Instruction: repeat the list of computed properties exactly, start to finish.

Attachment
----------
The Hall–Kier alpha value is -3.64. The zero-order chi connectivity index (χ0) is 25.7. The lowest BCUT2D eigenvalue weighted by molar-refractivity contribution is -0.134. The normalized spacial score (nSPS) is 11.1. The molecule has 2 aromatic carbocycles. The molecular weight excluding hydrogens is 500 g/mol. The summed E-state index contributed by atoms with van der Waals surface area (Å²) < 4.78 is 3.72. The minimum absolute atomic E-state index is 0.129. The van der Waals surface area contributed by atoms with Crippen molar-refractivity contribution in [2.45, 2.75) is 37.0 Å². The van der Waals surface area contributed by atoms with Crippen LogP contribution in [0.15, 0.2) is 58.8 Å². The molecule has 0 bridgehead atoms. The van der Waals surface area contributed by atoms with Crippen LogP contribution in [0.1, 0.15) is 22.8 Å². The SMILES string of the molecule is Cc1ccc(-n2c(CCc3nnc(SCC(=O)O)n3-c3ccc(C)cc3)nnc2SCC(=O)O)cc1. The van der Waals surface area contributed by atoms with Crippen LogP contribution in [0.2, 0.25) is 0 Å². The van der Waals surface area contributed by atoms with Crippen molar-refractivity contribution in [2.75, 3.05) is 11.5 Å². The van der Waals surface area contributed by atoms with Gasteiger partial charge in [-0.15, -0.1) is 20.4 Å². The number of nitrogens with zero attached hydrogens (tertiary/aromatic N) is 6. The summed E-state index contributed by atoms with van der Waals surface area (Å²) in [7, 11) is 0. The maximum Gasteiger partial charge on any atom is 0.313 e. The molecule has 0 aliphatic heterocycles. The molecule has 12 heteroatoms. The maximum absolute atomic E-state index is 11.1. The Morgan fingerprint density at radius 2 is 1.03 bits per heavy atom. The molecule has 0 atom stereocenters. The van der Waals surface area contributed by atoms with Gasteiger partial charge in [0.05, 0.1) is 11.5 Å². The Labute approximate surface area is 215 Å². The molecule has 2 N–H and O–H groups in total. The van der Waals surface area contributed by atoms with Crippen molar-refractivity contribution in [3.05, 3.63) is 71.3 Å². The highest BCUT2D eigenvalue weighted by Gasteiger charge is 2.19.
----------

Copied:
The Hall–Kier alpha value is -3.64. The zero-order chi connectivity index (χ0) is 25.7. The lowest BCUT2D eigenvalue weighted by molar-refractivity contribution is -0.134. The normalized spacial score (nSPS) is 11.1. The molecule has 2 aromatic carbocycles. The molecular weight excluding hydrogens is 500 g/mol. The summed E-state index contributed by atoms with van der Waals surface area (Å²) < 4.78 is 3.72. The minimum absolute atomic E-state index is 0.129. The van der Waals surface area contributed by atoms with Crippen molar-refractivity contribution in [2.45, 2.75) is 37.0 Å². The van der Waals surface area contributed by atoms with Crippen LogP contribution in [0.15, 0.2) is 58.8 Å². The molecule has 0 bridgehead atoms. The van der Waals surface area contributed by atoms with Crippen LogP contribution in [0.1, 0.15) is 22.8 Å². The SMILES string of the molecule is Cc1ccc(-n2c(CCc3nnc(SCC(=O)O)n3-c3ccc(C)cc3)nnc2SCC(=O)O)cc1. The van der Waals surface area contributed by atoms with Crippen LogP contribution in [0.2, 0.25) is 0 Å². The van der Waals surface area contributed by atoms with Crippen molar-refractivity contribution in [2.75, 3.05) is 11.5 Å². The van der Waals surface area contributed by atoms with Gasteiger partial charge in [-0.15, -0.1) is 20.4 Å². The number of nitrogens with zero attached hydrogens (tertiary/aromatic N) is 6. The summed E-state index contributed by atoms with van der Waals surface area (Å²) in [7, 11) is 0. The maximum Gasteiger partial charge on any atom is 0.313 e. The molecule has 0 aliphatic heterocycles. The molecule has 12 heteroatoms. The maximum absolute atomic E-state index is 11.1. The Morgan fingerprint density at radius 2 is 1.03 bits per heavy atom. The molecule has 0 atom stereocenters. The van der Waals surface area contributed by atoms with Gasteiger partial charge in [0.05, 0.1) is 11.5 Å². The Labute approximate surface area is 215 Å². The molecule has 2 N–H and O–H groups in total. The van der Waals surface area contributed by atoms with Crippen molar-refractivity contribution in [3.05, 3.63) is 71.3 Å². The highest BCUT2D eigenvalue weighted by Gasteiger charge is 2.19.